(Unaudited)

Three months ended March 31, 

    

2024

    

2023

Revenue:

  

  

Product

$

11,291

$

8,848

Software and other services

 

6,365

 

6,628

Total revenue

17,656

15,476

Cost of revenue:

  

  

Product

5,096

4,349

Software and other services

2,284

2,038

Total cost of revenue

7,380

6,387

Gross profit

10,276

9,089

Operating expenses:

Research and development

10,720

16,651

Sales and marketing

10,378

10,034

General and administrative

10,442

11,019

Other

1,357

6,432

Total operating expenses

32,897

44,136

Loss from operations

(22,621)

(35,047)

Interest income

1,511

1,784

Interest expense

(300)

Change in fair value of warrant liabilities

(207)

(207)

Other (expense) income, net

(141)

17

Loss before provision for income taxes

(21,758)

(33,453)

Provision for income taxes

 

3

 

87

Net loss and comprehensive loss

$

(21,761)

$

(33,540)

Net loss per common share attributable to Class A and B common stockholders, basic and diluted

$

(0.10)

$

(0.17)

Weighted-average shares used to compute net loss per share attributable to Class A and B common stockholders, basic and diluted

208,873,449

202,565,877

The accompanying notes are an integral part of these condensed consolidated financial statements.

5

BUTTERFLY NETWORK, INC.

CONDENSED CONSOLIDATED STATEMENTS OF CHANGES IN STOCKHOLDERS’ EQUITY

(In thousands, except share amounts)

(Unaudited)

Three months ended March 31, 2024

  

  

  

  

  

  

  

  

  

  

  

  

Class A

Class B

Common

Common

Additional

Total

Stock

Stock

Paid-In

Accumulated

Stockholders’

Shares

Amount

Shares

Amount

Capital

Deficit

Equity

December 31, 2023

181,221,794

$

18

26,426,937

$

3

$

949,670

$

(729,638)

$

220,053

Net loss

(21,761)

(21,761)

Common stock issued upon vesting of restricted stock units

2,992,583

Stock-based compensation expense

5,712

5,712

March 31, 2024

184,214,377

$

18

26,426,937

$

3

$

955,382

$

(751,399)

$

204,004

Three months ended March 31, 2023

  

  

  

  

  

  

  

  

  

  

  

  

Class A

Class B

Common

Common

Additional

Total

Stock

Stock

Paid-In

Accumulated

Stockholders’

Shares

Amount

Shares

Amount

Capital

Deficit

Equity

December 31, 2022

174,459,956

$

17

26,426,937

$

3

$

921,278

$

(595,938)

$

325,360

Net loss

(33,540)

(33,540)

Common stock issued upon vesting of restricted stock units

2,908,543

1

1

Stock-based compensation expense

4,326

4,326

March 31, 2023

177,368,499

$

18

26,426,937

$

3

$

925,604

$

(629,478)

$

296,147

The accompanying notes are an integral part of these condensed consolidated financial statements.

6

BUTTERFLY NETWORK, INC.

CONDENSED CONSOLIDATED STATEMENTS OF CASH FLOWS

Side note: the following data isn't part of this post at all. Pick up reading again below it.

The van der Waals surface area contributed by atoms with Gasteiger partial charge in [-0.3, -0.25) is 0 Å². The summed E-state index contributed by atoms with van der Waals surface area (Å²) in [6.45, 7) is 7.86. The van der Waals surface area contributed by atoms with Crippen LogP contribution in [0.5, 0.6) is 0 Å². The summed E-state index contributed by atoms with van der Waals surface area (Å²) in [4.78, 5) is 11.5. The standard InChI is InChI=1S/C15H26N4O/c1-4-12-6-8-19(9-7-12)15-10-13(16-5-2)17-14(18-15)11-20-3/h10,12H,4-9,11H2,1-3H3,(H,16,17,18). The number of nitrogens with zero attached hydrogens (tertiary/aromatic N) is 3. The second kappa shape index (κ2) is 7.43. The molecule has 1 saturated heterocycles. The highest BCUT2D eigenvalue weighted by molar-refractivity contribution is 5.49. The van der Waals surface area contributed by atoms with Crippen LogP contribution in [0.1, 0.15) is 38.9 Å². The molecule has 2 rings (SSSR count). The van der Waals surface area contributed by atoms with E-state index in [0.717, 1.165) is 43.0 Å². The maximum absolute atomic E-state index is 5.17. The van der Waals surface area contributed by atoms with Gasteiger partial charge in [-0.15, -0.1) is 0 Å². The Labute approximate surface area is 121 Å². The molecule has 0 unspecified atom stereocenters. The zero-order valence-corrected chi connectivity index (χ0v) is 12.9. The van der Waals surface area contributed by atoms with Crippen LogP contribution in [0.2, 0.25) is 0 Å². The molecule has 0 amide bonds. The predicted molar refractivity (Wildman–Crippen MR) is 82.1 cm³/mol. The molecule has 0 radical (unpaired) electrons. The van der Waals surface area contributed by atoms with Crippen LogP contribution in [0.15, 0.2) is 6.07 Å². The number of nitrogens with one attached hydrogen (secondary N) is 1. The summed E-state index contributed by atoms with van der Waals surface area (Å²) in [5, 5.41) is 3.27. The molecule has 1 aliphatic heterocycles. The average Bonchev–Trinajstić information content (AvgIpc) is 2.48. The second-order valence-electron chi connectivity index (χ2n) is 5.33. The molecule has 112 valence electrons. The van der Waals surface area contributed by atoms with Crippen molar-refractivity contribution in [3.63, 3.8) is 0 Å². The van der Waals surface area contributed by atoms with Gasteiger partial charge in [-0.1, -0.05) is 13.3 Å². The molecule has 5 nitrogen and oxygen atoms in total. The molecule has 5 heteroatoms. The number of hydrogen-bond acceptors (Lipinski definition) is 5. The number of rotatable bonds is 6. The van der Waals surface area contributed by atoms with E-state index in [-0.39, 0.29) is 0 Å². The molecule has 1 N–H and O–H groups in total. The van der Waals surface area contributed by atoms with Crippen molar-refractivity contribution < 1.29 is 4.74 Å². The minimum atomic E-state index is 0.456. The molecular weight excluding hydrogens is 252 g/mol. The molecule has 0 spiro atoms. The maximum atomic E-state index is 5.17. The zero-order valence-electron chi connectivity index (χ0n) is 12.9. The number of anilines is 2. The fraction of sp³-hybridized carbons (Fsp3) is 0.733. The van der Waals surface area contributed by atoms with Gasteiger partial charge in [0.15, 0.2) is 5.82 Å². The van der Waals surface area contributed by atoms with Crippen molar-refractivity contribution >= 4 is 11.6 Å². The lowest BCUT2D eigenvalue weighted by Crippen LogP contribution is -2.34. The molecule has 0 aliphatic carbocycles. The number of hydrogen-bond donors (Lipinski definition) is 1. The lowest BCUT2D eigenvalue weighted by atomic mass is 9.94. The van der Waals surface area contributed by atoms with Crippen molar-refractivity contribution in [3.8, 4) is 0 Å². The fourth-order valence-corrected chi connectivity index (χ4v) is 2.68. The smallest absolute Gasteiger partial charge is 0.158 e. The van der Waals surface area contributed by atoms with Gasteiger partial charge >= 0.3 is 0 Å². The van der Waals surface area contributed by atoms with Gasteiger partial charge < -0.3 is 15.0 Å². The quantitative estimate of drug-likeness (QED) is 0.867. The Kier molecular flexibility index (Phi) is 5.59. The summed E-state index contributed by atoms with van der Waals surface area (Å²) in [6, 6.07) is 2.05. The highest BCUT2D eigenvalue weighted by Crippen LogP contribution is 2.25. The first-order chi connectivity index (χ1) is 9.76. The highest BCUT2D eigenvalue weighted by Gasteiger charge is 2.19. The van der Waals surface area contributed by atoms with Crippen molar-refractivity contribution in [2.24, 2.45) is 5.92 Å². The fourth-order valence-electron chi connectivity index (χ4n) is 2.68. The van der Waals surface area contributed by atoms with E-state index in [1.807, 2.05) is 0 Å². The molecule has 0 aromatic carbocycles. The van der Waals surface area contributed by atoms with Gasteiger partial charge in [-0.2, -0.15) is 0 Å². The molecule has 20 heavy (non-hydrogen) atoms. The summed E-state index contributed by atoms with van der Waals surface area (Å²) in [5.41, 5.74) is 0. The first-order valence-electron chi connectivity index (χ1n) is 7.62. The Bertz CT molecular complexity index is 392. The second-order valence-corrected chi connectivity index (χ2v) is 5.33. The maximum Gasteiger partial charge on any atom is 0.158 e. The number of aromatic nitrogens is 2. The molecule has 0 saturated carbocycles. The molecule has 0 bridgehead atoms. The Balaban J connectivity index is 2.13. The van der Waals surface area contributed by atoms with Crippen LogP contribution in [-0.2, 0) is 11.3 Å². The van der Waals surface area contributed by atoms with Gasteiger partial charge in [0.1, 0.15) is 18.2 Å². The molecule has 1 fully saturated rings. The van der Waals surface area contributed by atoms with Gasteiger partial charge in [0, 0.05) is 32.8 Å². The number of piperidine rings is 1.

(In thousands)

(Unaudited)

Three months ended March 31, 

2024

2023

Cash flows from operating activities:

Net loss

    

$

(21,761)

    

$

(33,540)

Adjustments to reconcile net loss to net cash used in operating activities:

 

 

Depreciation, amortization, and impairments

 

2,584

 

2,111

Non-cash interest expense

299

Write-down of inventories

(81)

Stock-based compensation expense

5,524

4,185

Change in fair value of warrant liabilities

207

207

Other

244

(708)

Changes in operating assets and liabilities:

 

Accounts receivable

(751)

1,077

Inventories

 

(1,391)

 

(9,437)

Prepaid expenses and other assets

(376)

(3,175)

Vendor advances

(1,057)

2,260

Accounts payable

703

(1,561)

Deferred revenue

(1,338)

(1,536)

Accrued purchase commitments

(1,615)

Change in operating lease assets and liabilities

(163)

175

Accrued expenses and other liabilities

(3,310)

(1,695)

Net cash used in operating activities

(20,667)

(43,252)

Cash flows from investing activities:

 

  

 

  

Purchases of marketable securities

(297)

Sales of marketable securities

76,484

Purchases of property, equipment, and intangible assets, including capitalized software

 

(1,138)

 

(1,342)

Sales of property and equipment

10

Net cash (used in) provided by investing activities

(1,138)

74,855

 

 

Cash flows from financing activities:

 

 

Net cash provided by financing activities

Net (decrease) increase in cash, cash equivalents, and restricted cash

(21,805)

31,603

Cash, cash equivalents, and restricted cash, beginning of period

138,650

166,828

Cash, cash equivalents, and restricted cash, end of period

$

116,845

$

198,431

The accompanying notes are an integral part of these condensed consolidated financial statements.

7

BUTTERFLY NETWORK, INC.

NOTES TO CONDENSED CONSOLIDATED FINANCIAL STATEMENTS

Note 1. Organization and Description of Business

The Company is an innovative digital health business transforming care with hand-held, whole-body ultrasound. Powered by its proprietary Ultrasound-on-Chip™ technology, the Company’s solution enables the acquisition of imaging information from an affordable, powerful device that fits in a healthcare professional’s pocket with a combination of cloud-connected software and hardware technology that is easily accessed through a mobile app.

The Company was incorporated in Delaware on February 4, 2020 as Longview Acquisition Corp. (“Longview”). Following a business combination between the Company and BFLY Operations, Inc. (formerly Butterfly Network, Inc.) on February 12, 2021 (the “Business Combination”), the Company’s legal name became Butterfly Network, Inc.

The Company operates wholly-owned subsidiaries in Australia, Germany, the Netherlands, Taiwan, and the United Kingdom.